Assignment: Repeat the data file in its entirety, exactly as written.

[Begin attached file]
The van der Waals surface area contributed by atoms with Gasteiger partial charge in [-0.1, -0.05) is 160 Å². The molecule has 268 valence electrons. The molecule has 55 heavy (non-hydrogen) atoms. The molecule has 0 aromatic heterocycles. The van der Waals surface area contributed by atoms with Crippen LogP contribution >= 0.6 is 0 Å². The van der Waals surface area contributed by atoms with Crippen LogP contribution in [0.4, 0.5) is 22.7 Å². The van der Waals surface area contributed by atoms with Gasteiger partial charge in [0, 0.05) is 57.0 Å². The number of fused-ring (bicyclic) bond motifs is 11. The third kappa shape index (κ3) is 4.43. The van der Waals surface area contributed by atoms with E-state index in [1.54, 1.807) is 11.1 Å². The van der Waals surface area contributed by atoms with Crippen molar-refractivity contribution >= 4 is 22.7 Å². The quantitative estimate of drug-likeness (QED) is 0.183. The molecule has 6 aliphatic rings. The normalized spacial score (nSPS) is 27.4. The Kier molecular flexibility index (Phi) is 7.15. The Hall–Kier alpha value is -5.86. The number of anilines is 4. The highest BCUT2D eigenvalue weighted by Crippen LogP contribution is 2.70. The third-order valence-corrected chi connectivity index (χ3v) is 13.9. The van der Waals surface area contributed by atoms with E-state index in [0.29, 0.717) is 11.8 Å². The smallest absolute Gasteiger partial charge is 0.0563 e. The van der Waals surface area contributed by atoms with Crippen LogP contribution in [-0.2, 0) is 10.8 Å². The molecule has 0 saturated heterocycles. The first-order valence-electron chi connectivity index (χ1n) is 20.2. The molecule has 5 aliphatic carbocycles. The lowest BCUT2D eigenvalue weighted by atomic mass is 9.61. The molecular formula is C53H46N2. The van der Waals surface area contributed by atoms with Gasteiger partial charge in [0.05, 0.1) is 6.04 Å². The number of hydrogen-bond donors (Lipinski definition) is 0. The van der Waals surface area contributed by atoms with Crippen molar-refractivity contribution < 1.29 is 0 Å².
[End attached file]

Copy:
The van der Waals surface area contributed by atoms with Gasteiger partial charge in [-0.1, -0.05) is 160 Å². The molecule has 268 valence electrons. The molecule has 55 heavy (non-hydrogen) atoms. The molecule has 0 aromatic heterocycles. The van der Waals surface area contributed by atoms with Crippen LogP contribution >= 0.6 is 0 Å². The van der Waals surface area contributed by atoms with Crippen LogP contribution in [0.4, 0.5) is 22.7 Å². The van der Waals surface area contributed by atoms with Gasteiger partial charge in [0, 0.05) is 57.0 Å². The number of fused-ring (bicyclic) bond motifs is 11. The third kappa shape index (κ3) is 4.43. The van der Waals surface area contributed by atoms with E-state index in [1.54, 1.807) is 11.1 Å². The van der Waals surface area contributed by atoms with Crippen molar-refractivity contribution >= 4 is 22.7 Å². The quantitative estimate of drug-likeness (QED) is 0.183. The molecule has 6 aliphatic rings. The normalized spacial score (nSPS) is 27.4. The Kier molecular flexibility index (Phi) is 7.15. The Hall–Kier alpha value is -5.86. The number of anilines is 4. The highest BCUT2D eigenvalue weighted by Crippen LogP contribution is 2.70. The third-order valence-corrected chi connectivity index (χ3v) is 13.9. The van der Waals surface area contributed by atoms with E-state index in [0.29, 0.717) is 11.8 Å². The smallest absolute Gasteiger partial charge is 0.0563 e. The van der Waals surface area contributed by atoms with Crippen LogP contribution in [-0.2, 0) is 10.8 Å². The molecule has 0 saturated heterocycles. The first-order valence-electron chi connectivity index (χ1n) is 20.2. The molecule has 5 aliphatic carbocycles. The lowest BCUT2D eigenvalue weighted by atomic mass is 9.61. The molecular formula is C53H46N2. The van der Waals surface area contributed by atoms with Gasteiger partial charge in [0.05, 0.1) is 6.04 Å². The number of hydrogen-bond donors (Lipinski definition) is 0. The van der Waals surface area contributed by atoms with Crippen molar-refractivity contribution < 1.29 is 0 Å².